Aaron Scoone’s interest in music began at an early on. His parents recall him mindfully combining notes one at a time on the family piano at age four. His mother had been a professional folk musician in her teenage years and would often play her old Gibson jumbo acoustic around the house. His dad would often play Bach preludes or boogie-woogie on the piano. At age seven, upon listening to a family friend play and sing Paul McCartney’s Blackbird, Aaron’s desire to play music of all kinds was cemented.
Learning melodies by ear from his parent’s records on the piano, solving the mystery of each passage like a puzzle was an almost inexhaustible source of enjoyment. After a short time learning music fundamentals at the Victoria Conservatory, it was soon realized by his parents and his teacher that he was using his ear to circumvent his sight-reading exercises. He found sight reading to be arduous and stressful while listening and repeating was enjoyable and calming.
Upon switching to a piano teacher that focused on a jazz curriculum connected some of the dots his his parent’s music collection he was enjoying at home; Dave Brubeck, Miles Davis, Scott Joplin, Bach, Beethoven, The Beatles, and contemporary composer Dave Grusin. But sight-reading two-handed piano music was seemingly insurmountable at the time and Aaron soon reverted back to using his ear.
Elementary and middle school music programs allowed Aaron to gain experience on a variety of woodwind and percussion instruments. During this time, he also started to pick up the guitar and electric bass and reluctantly, singing.
After a move to a new school in 10th grade Aaron discovered that other males his age were singing in the jazz and concert choir. He was encouraged by his music teacher to try out for the groups as male singers were desperately needed. He was accepted and it wasn’t long before vocal harmony became his main passion. Exposure through these ensembles to a Capella groups Take Six, The Real Group, The New York Voices, Manhattan Transfer, and Bobby McFerrin, were so inspirational that Aaron began to transcribe and arrange charts for his senior high vocal jazz group.
“I remember going down to Hermann’s Jazz club with giant sheets of staff paper, listening to the trio’s and quartets that were playing, and quietly copying out scores. It was a great place to work!”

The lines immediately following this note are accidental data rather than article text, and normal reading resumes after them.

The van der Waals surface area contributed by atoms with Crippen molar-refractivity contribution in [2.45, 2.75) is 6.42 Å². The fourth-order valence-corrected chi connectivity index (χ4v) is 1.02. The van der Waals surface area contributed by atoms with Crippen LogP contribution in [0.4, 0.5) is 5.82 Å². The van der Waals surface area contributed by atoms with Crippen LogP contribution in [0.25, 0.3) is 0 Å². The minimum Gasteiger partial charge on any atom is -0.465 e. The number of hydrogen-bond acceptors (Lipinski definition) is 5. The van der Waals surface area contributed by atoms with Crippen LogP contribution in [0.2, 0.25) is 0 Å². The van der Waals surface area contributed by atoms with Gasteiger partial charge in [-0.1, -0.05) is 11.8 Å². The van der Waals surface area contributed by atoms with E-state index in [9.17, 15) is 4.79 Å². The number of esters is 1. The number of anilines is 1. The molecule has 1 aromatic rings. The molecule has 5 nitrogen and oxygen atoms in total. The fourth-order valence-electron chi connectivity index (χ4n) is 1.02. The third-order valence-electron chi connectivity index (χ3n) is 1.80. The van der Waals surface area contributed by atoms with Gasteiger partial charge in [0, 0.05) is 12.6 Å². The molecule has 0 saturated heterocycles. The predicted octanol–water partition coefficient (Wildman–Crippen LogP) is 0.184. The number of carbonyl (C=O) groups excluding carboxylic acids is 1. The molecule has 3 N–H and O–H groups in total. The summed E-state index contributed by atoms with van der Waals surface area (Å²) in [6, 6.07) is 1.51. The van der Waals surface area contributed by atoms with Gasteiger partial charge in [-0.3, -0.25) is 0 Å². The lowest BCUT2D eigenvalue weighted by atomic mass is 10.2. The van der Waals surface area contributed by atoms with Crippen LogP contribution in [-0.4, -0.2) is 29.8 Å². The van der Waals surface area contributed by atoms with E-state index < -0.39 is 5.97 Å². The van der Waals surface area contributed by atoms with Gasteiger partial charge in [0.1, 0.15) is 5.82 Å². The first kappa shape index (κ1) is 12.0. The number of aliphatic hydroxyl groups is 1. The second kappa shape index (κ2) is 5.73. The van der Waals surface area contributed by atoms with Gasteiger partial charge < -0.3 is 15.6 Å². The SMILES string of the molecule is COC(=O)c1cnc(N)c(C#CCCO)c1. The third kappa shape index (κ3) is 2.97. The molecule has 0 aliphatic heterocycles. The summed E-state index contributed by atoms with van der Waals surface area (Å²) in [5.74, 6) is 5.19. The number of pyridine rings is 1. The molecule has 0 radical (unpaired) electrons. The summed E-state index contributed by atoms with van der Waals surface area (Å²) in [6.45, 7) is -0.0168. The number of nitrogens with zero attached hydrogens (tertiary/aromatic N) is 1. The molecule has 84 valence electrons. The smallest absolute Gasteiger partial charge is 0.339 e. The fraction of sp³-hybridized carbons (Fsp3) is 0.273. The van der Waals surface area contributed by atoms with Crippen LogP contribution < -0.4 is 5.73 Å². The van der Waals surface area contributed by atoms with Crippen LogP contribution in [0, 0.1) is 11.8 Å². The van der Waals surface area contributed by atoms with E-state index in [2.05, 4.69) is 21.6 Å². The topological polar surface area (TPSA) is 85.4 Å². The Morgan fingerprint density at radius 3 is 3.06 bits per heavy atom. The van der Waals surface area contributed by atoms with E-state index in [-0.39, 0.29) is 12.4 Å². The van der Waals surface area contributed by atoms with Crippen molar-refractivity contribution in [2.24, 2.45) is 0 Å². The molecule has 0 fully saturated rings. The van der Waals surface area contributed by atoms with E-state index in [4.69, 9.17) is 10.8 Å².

His arrangement for Lambert, Hendricks & Ross tune Centerpiece would be performed by his high school vocal jazz group and resulted in Aaron being awarded a scholarship to attend the Berklee College of Music summer program. Aaron’s grandfather generously arranged a series of lessons with one of Victoria’s musical treasures, Louise Rose. Aaron attended in the summer of 2000 and was subsequently awarded a second scholarship to attend full time in the fall.
During that year of study Aaron discovered a passion for engineering and production and once school ended for the year he would move to Montreal to tour with legendary Canadian rock band, Frank Marino & Mahogany Rush, as their monitor and recording tech, and eventually as their front-of-house engineer, with stops at Chicago’s House of Blues and Shepherd’s Bush Empire in London.
Upon returning home in 2002, Aaron took a long break from playing music, concentration on recording, production and live sound until finally the bug hit once again in 2007 upon joining several R&B/ Soul groups in Victoria and eventually the long-running show band, The Timebenders, a band that Aaron now fronts. Before long he soon found himself as being an in-demand bass player and session musician.
In 2013 an opportunity came to teach at Victoria’s Larsen School of Music until it’s closing in August of 2016. Starting out with only several vocal students, Aaron soon discovered his passion for teaching a wide variety of styles and instruments, including drums, piano, guitar, bass, ukulele and theory. Aaron focuses on each student’s strengths and employs a holistic approach to furthering their skill level, expanding harmonic and rhythmic awareness and overall enjoyment of music.